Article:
When talking with Steve about his car you can sense the passion he has for his STi but also for amateur motorsport. Our discussions went on and on as we chatted about the car, friends we have met at the track, the challenges of building a car that performs how you want it to, and the joy of volunteering and seeing newcomers get inspired by track events. The heart of this story, however, is this 2004 STi which, when you get right down to it, has had almost every component and body panel modified in the pursuit of performance. And boy has it worked!
The newest middleweight sport bike from Ducati gained a few more cubic centimeters putting it awfully close to standard liter bike sizing. Of course, the bigger sibling Panigale 1299 has grown up to 1285cc. However, the 959 might just be the better buy with its upsized engine compared to the previous generation 899 and its price of $15k is right smack in the grouping of price on all the liter bikes on the market.
In keeping with our new tradition of using our secret photoshoot location behind the palatal MotoIQ Mega Shop, our next Alley feature is a very special car. Enrique Perez's 1980 TE72 Toyota Corolla. The TE70 series Corolla produced from 1978 to 1983, is one of our favorites as it is a classical Corolla with a front engine and rear wheel drive. Much of our youth was spend modding these cars. With their near bulletproof 3TC engine they could take a lot of hard use and we spent a lot of time boring them to 2 liters, strapping on dual sidedraft carburetors and hosing them with Nitrous Oxide.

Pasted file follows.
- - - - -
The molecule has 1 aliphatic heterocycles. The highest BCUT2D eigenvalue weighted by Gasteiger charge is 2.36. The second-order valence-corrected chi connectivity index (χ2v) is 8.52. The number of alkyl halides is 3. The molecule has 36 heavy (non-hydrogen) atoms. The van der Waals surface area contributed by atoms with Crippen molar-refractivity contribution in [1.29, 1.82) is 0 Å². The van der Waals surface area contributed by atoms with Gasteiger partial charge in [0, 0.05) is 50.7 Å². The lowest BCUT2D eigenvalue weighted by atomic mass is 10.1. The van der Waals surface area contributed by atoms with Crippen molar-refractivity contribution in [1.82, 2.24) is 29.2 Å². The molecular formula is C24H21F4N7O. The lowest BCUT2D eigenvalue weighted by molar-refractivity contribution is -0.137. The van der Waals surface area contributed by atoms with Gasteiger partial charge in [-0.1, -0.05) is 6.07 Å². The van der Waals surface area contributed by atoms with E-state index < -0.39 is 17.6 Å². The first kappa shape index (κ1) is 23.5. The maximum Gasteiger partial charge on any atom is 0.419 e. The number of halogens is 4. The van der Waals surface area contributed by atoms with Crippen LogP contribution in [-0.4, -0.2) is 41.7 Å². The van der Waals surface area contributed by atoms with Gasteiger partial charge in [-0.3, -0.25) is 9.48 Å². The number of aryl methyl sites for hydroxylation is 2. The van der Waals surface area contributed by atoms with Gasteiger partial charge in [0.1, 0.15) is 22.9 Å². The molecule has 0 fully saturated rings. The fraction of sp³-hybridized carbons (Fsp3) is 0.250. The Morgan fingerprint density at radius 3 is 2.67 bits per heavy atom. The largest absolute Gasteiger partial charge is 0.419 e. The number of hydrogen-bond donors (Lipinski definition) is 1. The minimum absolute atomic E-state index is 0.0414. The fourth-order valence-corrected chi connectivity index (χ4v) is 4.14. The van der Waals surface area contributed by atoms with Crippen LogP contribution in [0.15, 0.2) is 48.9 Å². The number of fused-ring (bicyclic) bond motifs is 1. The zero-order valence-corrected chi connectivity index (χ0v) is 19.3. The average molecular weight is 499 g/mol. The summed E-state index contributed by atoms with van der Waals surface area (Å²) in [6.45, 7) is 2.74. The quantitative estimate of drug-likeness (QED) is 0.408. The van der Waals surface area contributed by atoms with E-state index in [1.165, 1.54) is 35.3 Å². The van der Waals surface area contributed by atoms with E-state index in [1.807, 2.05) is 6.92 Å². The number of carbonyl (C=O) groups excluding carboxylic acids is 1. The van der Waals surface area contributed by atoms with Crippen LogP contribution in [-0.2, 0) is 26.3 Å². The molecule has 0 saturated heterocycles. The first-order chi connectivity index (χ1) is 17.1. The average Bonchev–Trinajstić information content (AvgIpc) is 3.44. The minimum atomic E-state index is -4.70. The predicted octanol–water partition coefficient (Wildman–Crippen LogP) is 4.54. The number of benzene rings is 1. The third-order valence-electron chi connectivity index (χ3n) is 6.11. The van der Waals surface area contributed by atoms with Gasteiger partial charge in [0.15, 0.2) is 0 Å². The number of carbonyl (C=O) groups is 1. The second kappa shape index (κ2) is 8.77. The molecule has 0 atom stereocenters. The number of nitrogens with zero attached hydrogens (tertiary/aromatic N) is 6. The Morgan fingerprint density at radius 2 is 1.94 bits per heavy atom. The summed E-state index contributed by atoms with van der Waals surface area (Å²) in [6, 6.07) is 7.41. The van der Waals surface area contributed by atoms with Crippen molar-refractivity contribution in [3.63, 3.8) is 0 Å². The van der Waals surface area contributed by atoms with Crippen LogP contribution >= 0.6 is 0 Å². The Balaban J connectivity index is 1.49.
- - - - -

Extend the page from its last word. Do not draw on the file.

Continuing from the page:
Joining the 2011 model year lineup from Nissan was this funky little subcompact crossover SUV. It had polarizing looks, but a spunky and fun personality universally liked. Underneath the quirky exterior laid a real performance foundation starting with a turbocharged 1.6L gasoline direct injection engine and handling more befitting of a sport compact. Throw in optional AWD and the Juke presented an interesting performance package.
While my S13 was serving as a POS missile car in the past, I had zero intentions of changing the stock 4-lug setup. However, as a part of polishing the turd I knew I had to start off by getting a good set of wheels that are good looking, light, and durable enough to withstand the tribulations of drifting. At that point it was a no brainer to go with the Gramlight 57Xtremes that have been on a few Formula Drift competition cars.
The Mazda ND MX-5 is the latest evolution of the Miata chassis. We have found it to be an excellent handling car, one of the best and most well balanced cars we have driven. We have, however, found the car to be too soft in completely stock form to really be fun.
If you drive an older car with keyless entry, you will notice over time that the buttons stop working. The general solution is to simply replace the battery. But sometimes that doesn’t actually fix anything. Other times only one button isn't working while the rest are. If this is the case, the real problem lies deeper and fortunately, it’s an easy fix with some simple tools and about 5 minutes of time.
When last we left our project in Austin, Tx we we’re making a solid 8hp from our Fast Intentions Exhaust and 10hp from the Stillen Gen 3 Intake. Over our last few articles we have lots of pictures of Donny and James from UpRev turning wrenches and now master tuner Omar Izaguirre cracks his knuckles and goes to work on the tuning.